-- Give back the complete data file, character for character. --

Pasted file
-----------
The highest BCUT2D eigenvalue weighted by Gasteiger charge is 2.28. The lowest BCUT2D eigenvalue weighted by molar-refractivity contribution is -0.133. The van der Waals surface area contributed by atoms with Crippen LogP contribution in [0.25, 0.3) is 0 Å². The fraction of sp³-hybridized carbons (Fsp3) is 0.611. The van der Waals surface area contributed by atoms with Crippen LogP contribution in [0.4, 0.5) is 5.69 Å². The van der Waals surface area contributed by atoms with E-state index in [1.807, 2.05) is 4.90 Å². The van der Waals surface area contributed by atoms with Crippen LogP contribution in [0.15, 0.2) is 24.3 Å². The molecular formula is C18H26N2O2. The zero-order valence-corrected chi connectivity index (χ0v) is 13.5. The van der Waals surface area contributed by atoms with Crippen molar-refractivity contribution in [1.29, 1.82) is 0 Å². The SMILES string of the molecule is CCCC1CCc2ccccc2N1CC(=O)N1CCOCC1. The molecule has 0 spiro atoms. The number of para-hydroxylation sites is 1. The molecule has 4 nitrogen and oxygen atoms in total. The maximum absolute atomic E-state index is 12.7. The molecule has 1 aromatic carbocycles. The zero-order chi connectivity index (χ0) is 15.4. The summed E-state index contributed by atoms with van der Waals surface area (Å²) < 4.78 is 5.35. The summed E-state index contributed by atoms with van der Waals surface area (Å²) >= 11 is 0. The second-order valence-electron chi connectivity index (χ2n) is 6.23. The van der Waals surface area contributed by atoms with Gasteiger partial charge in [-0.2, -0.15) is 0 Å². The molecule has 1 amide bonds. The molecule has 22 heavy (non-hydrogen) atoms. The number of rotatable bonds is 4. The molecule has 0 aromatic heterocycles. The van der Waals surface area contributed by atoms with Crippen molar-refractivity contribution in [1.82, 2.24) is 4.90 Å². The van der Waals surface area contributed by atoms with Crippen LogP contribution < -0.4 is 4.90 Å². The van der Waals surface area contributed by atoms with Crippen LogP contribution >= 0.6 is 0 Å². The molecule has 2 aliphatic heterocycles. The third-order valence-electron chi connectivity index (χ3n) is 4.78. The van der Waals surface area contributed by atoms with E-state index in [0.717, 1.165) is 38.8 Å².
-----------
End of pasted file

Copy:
The highest BCUT2D eigenvalue weighted by Gasteiger charge is 2.28. The lowest BCUT2D eigenvalue weighted by molar-refractivity contribution is -0.133. The van der Waals surface area contributed by atoms with Crippen LogP contribution in [0.25, 0.3) is 0 Å². The fraction of sp³-hybridized carbons (Fsp3) is 0.611. The van der Waals surface area contributed by atoms with Crippen LogP contribution in [0.4, 0.5) is 5.69 Å². The van der Waals surface area contributed by atoms with E-state index in [1.807, 2.05) is 4.90 Å². The van der Waals surface area contributed by atoms with Crippen LogP contribution in [0.15, 0.2) is 24.3 Å². The molecular formula is C18H26N2O2. The zero-order valence-corrected chi connectivity index (χ0v) is 13.5. The van der Waals surface area contributed by atoms with Crippen molar-refractivity contribution in [1.29, 1.82) is 0 Å². The SMILES string of the molecule is CCCC1CCc2ccccc2N1CC(=O)N1CCOCC1. The molecule has 0 spiro atoms. The number of para-hydroxylation sites is 1. The molecule has 4 nitrogen and oxygen atoms in total. The maximum absolute atomic E-state index is 12.7. The molecule has 1 aromatic carbocycles. The zero-order chi connectivity index (χ0) is 15.4. The summed E-state index contributed by atoms with van der Waals surface area (Å²) < 4.78 is 5.35. The summed E-state index contributed by atoms with van der Waals surface area (Å²) >= 11 is 0. The second-order valence-electron chi connectivity index (χ2n) is 6.23. The van der Waals surface area contributed by atoms with Gasteiger partial charge in [-0.2, -0.15) is 0 Å². The molecule has 1 amide bonds. The molecule has 22 heavy (non-hydrogen) atoms. The number of rotatable bonds is 4. The molecule has 0 aromatic heterocycles. The van der Waals surface area contributed by atoms with Crippen molar-refractivity contribution in [1.82, 2.24) is 4.90 Å². The van der Waals surface area contributed by atoms with Crippen LogP contribution < -0.4 is 4.90 Å². The van der Waals surface area contributed by atoms with Crippen LogP contribution >= 0.6 is 0 Å². The molecule has 2 aliphatic heterocycles. The third-order valence-electron chi connectivity index (χ3n) is 4.78. The van der Waals surface area contributed by atoms with E-state index in [0.717, 1.165) is 38.8 Å².